By Dr. Kenny Lin

First Posted at Common Sense Family Doctor on 6/12/2013

Kenny Lin, MD, The Common Sense Family Doctor

Kenny Lin, MD, The Common Sense Family Doctor

A free clinical monograph from the American Academy of Family Physicians on “Diagnosis and Management of Obesity,” sponsored by an educational grant from VIVUS, Inc. (manufacturer of the prescription weight-loss drug Qsymia) has stirred controversy about the financial relationships of the AAFP (which, full disclosure, publishes American Family Physician, the medical journal on which I serve as an Associate Deputy Editor). I received a copy of the obesity monograph and patient education materials in my clinical office but have been unable to find it online. Although this is hardly the first time that the AAFP has sought questionable commercial sponsorship for educational material (see my previous blog post about its agreement with Coca-Cola), the timing of this monograph’s publication and a renewed sales pushfor the thus-far-disappointing diet drug is unlikely to be coincidental.

The usual defense of such medical-industry relationships goes as follows: the drug manufacturer provided an “unrestricted” educational grant and had no influence over the content, other than that it had to be about a certain topic (in this case, management of obesity). So why not accept this funding with no strings attached to produce unbiased clinical content for one’s member physicians? In fact, why shouldn’t a medical specialty society such as the AAFP seek funding from multiple competing drug companies to reduce the chance that its educational offerings will be biased one way or another? Dr. Jerome Hoffmanstrongly disagrees in his guest post below.

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It is possible that when Ford Motor Company puts out a brochure comparing mid-sized SUVs that it contains some “educational material,” but this is hardly guaranteed! Same for this; it’s possible they include some other stuff that is factual, in order to dress up the advertisement — but neither is this guaranteed … nor even relevant. Or if Ford paid Car and Driver to publish an “educational review” of auto companies, would you say, “Let’s read it to see if it’s fair before we presume to imagine it might be biased”? Of course if Ford assured us the funding was “an unrestricted grant,” and the paid authors assured us they had no conflicts of interest — well, OK, then I take it all back.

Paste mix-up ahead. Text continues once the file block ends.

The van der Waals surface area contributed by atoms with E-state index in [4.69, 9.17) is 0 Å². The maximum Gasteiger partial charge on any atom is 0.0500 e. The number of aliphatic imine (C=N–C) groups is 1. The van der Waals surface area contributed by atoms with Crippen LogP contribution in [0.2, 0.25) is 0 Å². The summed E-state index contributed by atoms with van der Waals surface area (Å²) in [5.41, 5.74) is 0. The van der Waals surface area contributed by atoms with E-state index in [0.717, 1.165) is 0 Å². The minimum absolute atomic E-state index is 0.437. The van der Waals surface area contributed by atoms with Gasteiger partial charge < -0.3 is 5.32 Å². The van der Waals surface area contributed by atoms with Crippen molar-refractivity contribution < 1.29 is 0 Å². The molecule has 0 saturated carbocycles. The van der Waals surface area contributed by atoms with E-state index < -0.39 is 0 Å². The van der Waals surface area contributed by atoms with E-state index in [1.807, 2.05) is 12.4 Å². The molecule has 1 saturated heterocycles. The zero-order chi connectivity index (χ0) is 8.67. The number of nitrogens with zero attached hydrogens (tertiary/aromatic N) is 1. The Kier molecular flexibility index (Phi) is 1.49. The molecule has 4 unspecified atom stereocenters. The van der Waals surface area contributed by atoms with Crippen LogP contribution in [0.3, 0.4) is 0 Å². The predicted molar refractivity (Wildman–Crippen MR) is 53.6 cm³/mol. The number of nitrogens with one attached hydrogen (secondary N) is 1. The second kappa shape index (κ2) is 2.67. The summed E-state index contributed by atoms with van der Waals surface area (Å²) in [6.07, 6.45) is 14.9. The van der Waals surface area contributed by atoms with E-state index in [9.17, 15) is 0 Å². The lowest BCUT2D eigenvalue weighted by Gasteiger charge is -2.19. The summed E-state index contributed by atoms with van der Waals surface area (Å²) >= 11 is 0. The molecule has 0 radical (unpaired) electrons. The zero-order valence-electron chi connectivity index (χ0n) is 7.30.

What if a law firm gave an unrestricted grant to a judge, to write an educational review of the firm’s pending case before him? No worries, especially if the judge denies any conflicts.

I say that all those unrestricted grants corporations give to politicians (who certainly never fail to put the public interest first) don’t ever buy influence, but merely “access.”  When Enron gives millions to candidates on all sides, they’re giving away their money merely as a generous public service … just as the scientific monographs that they sponsor — all written by non-conflicted authors (or ghostwriters) — are simply attempts to educate us. Heaven forbid we prejudge them.

Excuse me, but Pharma doesn’t throw away its money. There is no such thing as an unrestricted grant; if it didn’t buy value in return, why would they pay for it? And if the author didn’t write something they like to read, do you think he’d ever get another unrestricted grant?

Finally, I don’t believe it’s actually about favoring one company over another; it’s about favoring them all. They may compete over certain individual drugs, but they all thrive when “Key Opinion Leaders” (and our “independent” societies, and journals, and universities) help doctors, and the public, buy into the myth about wonder drugs (for sexual performance, for weight loss, etc.) … at a cost of many many billions to all of us. That’s why their extremely active lobbying trade group (PhRMA) represents all of them together.